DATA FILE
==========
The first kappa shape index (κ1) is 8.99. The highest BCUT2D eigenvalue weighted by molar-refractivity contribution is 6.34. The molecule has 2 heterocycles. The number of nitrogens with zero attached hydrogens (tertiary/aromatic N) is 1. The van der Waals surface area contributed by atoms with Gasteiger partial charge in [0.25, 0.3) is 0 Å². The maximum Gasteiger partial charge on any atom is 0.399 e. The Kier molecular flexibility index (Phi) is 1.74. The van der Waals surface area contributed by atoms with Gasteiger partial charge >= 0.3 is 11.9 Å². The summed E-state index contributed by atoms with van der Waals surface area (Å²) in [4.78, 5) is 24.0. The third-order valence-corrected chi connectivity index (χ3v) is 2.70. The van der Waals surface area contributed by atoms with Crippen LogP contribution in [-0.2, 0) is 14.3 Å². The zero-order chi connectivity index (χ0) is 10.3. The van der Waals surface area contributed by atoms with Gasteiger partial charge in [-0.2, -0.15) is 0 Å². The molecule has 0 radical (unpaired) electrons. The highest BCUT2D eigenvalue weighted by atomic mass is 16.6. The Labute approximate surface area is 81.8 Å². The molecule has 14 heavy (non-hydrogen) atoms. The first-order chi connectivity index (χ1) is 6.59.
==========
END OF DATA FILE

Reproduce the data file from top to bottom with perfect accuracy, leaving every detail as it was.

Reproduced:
The first kappa shape index (κ1) is 8.99. The highest BCUT2D eigenvalue weighted by molar-refractivity contribution is 6.34. The molecule has 2 heterocycles. The number of nitrogens with zero attached hydrogens (tertiary/aromatic N) is 1. The van der Waals surface area contributed by atoms with Gasteiger partial charge in [0.25, 0.3) is 0 Å². The maximum Gasteiger partial charge on any atom is 0.399 e. The Kier molecular flexibility index (Phi) is 1.74. The van der Waals surface area contributed by atoms with Gasteiger partial charge >= 0.3 is 11.9 Å². The summed E-state index contributed by atoms with van der Waals surface area (Å²) in [4.78, 5) is 24.0. The third-order valence-corrected chi connectivity index (χ3v) is 2.70. The van der Waals surface area contributed by atoms with Crippen LogP contribution in [-0.2, 0) is 14.3 Å². The zero-order chi connectivity index (χ0) is 10.3. The van der Waals surface area contributed by atoms with Gasteiger partial charge in [-0.2, -0.15) is 0 Å². The molecule has 0 radical (unpaired) electrons. The highest BCUT2D eigenvalue weighted by atomic mass is 16.6. The Labute approximate surface area is 81.8 Å². The molecule has 14 heavy (non-hydrogen) atoms. The first-order chi connectivity index (χ1) is 6.59.